The campaign decided early on to have a full-time traveling photographer to capture video of Bush on the campaign trail. He's regularly followed by Rupert Manderstam or Dain Valverde, who rotate on and off the trail.
But not every candid moment makes it online. When Bush was in New Hampshire earlier this year, an elderly woman pinched the governor's backside at a private event, making for a hilarious encounter. While a camera was present, the footage never appeared online.
The new 11-minute video is more heavily edited and narrative-driven than the "#JebNoFilter" series but aims for a similar objective — showing a side of the candidate that's not often seen in the news media.
He's seen cheating on his paleo diet and talking to reporters in his campaign bus about advice he tries to rebuff so he can be true to himself — a big theme of the video. At one point, he becomes jokingly defiant with his communications director, Tim Miller, about wearing an olive suit that he likes, despite Miller's stylistic objections.
In another scene, a voter asks Bush if he can ask one more question. "Yeah, what the hell? Heck, I mean," Bush says to laughs.
Eric Fehrnstrom, a top aide to Mitt Romney's 2012 presidential bid, said every campaign "fantasizes" about setting up their own news bureau and providing images and words that bypass the traditional news media.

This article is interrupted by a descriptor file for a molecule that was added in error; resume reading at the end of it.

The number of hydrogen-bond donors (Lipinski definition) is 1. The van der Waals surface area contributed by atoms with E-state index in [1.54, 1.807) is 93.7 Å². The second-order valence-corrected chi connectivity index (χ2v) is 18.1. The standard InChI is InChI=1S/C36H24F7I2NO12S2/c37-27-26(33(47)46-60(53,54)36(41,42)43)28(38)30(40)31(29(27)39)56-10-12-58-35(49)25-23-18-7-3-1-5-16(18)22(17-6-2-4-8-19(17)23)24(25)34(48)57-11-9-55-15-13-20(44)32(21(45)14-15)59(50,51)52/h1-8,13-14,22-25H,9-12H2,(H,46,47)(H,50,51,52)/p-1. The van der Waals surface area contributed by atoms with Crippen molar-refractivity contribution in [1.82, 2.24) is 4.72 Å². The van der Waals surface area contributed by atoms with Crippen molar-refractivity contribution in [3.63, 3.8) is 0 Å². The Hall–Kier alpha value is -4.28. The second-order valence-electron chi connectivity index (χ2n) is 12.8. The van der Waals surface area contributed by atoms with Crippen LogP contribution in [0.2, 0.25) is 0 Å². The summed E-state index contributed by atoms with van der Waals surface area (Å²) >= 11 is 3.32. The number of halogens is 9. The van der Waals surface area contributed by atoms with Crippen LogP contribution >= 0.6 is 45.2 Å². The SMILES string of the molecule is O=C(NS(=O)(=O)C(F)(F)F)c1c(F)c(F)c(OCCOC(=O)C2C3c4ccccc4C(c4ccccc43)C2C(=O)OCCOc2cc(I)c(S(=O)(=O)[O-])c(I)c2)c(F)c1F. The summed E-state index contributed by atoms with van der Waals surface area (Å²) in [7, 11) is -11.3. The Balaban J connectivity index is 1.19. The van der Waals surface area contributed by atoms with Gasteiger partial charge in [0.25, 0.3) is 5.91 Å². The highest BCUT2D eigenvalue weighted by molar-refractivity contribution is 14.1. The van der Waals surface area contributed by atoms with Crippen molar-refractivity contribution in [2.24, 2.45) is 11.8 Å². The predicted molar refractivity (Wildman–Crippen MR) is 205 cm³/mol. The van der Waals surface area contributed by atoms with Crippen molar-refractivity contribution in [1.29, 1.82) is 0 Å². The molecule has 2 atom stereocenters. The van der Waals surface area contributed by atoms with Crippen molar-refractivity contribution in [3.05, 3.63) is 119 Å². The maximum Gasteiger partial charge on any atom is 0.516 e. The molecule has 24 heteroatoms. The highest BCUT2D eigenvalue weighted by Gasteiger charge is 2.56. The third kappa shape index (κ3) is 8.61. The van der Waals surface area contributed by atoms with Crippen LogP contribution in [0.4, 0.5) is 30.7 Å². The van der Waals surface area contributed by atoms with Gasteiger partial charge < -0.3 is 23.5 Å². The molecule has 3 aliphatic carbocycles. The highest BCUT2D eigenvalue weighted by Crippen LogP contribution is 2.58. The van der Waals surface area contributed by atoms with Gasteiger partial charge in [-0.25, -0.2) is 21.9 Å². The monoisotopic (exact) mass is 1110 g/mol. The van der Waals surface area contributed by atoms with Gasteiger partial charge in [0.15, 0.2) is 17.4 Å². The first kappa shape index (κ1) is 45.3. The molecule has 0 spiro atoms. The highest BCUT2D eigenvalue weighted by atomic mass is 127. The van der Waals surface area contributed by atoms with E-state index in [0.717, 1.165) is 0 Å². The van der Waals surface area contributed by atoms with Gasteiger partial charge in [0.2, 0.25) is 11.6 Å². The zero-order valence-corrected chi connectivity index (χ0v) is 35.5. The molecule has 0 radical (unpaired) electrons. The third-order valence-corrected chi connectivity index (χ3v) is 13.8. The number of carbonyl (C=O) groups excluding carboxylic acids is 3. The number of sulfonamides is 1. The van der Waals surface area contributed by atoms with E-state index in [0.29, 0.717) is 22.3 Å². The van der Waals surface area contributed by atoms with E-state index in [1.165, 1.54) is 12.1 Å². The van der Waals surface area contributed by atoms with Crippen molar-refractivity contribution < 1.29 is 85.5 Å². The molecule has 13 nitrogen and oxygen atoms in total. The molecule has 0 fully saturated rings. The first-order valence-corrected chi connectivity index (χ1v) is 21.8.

"The language of politics these days is a visual language," he said, calling Bush's strategy to show behind-the-scenes footage "smart."
"You can never completely avoid the media -- they are a fact of life -- but to the extent that you can give the public a peak at the candidate unfiltered, that's a good thing."
But the videos can't be "so raw that it will be damaging," Fehrnstrom said. He pointed to moments from Romney's campaign that were captured on camera but not released until the premier of the post-election Netflix documentary "Mitt," like when he admits some of his flaws on the trail and laments about how the public sees him as a flip-flopper. Though real and genuine, they could have hurt him during the election.
"There needs to be eyeballs on the videos to make sure that what is being sent out is genuine enough to be interesting but not so raw that it will be damaging," he said.
Indeed, the new video is not entirely comprised of never-before-seen footage. It weaves in clips from Bush's public speeches and footage from the news media, giving an almost documentary-like feel.
Despite being described by the media as a campaign revival tour, Bush's polling numbers continued to drop after the November swing that's featured in the video.
But it's being released at a time when Bush is hoping to again be on the verge of a bounce-back.
He won praise for his debate performance earlier this week in Las Vegas, a much-needed moment to sustain his campaign a little less than two months before voters in Iowa and New Hampshire start making their 2016 picks.
He's preparing for an intense six weeks of campaigning in New Hampshire, where his aides say his interactions with voters and ground game organization give them confidence that he'll place high or win the first-in-the-nation primary on February 9.
It may take just him a few more hugs to get there.